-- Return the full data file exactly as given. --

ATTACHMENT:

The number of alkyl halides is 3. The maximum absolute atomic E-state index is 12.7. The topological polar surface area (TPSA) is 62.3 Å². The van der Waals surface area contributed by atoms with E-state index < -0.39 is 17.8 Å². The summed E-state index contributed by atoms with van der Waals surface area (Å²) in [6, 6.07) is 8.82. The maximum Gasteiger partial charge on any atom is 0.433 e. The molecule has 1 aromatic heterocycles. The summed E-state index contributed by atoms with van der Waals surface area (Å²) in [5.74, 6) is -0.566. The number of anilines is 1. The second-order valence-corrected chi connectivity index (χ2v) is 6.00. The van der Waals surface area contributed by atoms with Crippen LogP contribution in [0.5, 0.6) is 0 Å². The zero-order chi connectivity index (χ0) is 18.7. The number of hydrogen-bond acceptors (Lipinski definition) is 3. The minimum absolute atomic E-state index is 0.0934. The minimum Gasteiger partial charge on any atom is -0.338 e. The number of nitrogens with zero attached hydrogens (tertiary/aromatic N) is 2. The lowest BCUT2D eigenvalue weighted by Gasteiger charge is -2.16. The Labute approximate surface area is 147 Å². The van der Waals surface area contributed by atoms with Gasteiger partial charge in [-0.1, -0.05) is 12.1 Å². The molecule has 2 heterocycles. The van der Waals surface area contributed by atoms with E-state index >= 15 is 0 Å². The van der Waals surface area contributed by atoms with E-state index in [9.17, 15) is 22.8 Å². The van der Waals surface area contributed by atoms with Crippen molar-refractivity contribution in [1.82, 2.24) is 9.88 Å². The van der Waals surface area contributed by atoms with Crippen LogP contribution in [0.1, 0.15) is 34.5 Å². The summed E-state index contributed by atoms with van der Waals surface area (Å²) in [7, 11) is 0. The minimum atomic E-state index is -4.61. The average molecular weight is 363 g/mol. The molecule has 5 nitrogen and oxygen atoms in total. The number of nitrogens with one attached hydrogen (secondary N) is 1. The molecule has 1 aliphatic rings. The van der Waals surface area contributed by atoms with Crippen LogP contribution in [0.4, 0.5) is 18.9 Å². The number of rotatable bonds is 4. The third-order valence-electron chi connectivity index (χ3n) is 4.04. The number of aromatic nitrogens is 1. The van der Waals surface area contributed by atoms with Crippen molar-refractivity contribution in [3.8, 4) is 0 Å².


The number of alkyl halides is 3. The maximum absolute atomic E-state index is 12.7. The topological polar surface area (TPSA) is 62.3 Å². The van der Waals surface area contributed by atoms with E-state index < -0.39 is 17.8 Å². The summed E-state index contributed by atoms with van der Waals surface area (Å²) in [6, 6.07) is 8.82. The maximum Gasteiger partial charge on any atom is 0.433 e. The molecule has 1 aromatic heterocycles. The summed E-state index contributed by atoms with van der Waals surface area (Å²) in [5.74, 6) is -0.566. The number of anilines is 1. The second-order valence-corrected chi connectivity index (χ2v) is 6.00. The van der Waals surface area contributed by atoms with Crippen LogP contribution in [0.5, 0.6) is 0 Å². The zero-order chi connectivity index (χ0) is 18.7. The number of hydrogen-bond acceptors (Lipinski definition) is 3. The minimum absolute atomic E-state index is 0.0934. The minimum Gasteiger partial charge on any atom is -0.338 e. The number of nitrogens with zero attached hydrogens (tertiary/aromatic N) is 2. The lowest BCUT2D eigenvalue weighted by Gasteiger charge is -2.16. The Labute approximate surface area is 147 Å². The van der Waals surface area contributed by atoms with Gasteiger partial charge in [-0.1, -0.05) is 12.1 Å². The molecule has 2 heterocycles. The van der Waals surface area contributed by atoms with E-state index >= 15 is 0 Å². The van der Waals surface area contributed by atoms with E-state index in [9.17, 15) is 22.8 Å². The van der Waals surface area contributed by atoms with Crippen molar-refractivity contribution in [1.82, 2.24) is 9.88 Å². The van der Waals surface area contributed by atoms with Crippen LogP contribution in [0.1, 0.15) is 34.5 Å². The summed E-state index contributed by atoms with van der Waals surface area (Å²) in [7, 11) is 0. The minimum atomic E-state index is -4.61. The average molecular weight is 363 g/mol. The molecule has 5 nitrogen and oxygen atoms in total. The number of nitrogens with one attached hydrogen (secondary N) is 1. The molecule has 1 aliphatic rings. The van der Waals surface area contributed by atoms with Crippen LogP contribution in [0.4, 0.5) is 18.9 Å². The number of rotatable bonds is 4. The third-order valence-electron chi connectivity index (χ3n) is 4.04. The number of aromatic nitrogens is 1. The van der Waals surface area contributed by atoms with Crippen molar-refractivity contribution in [3.8, 4) is 0 Å².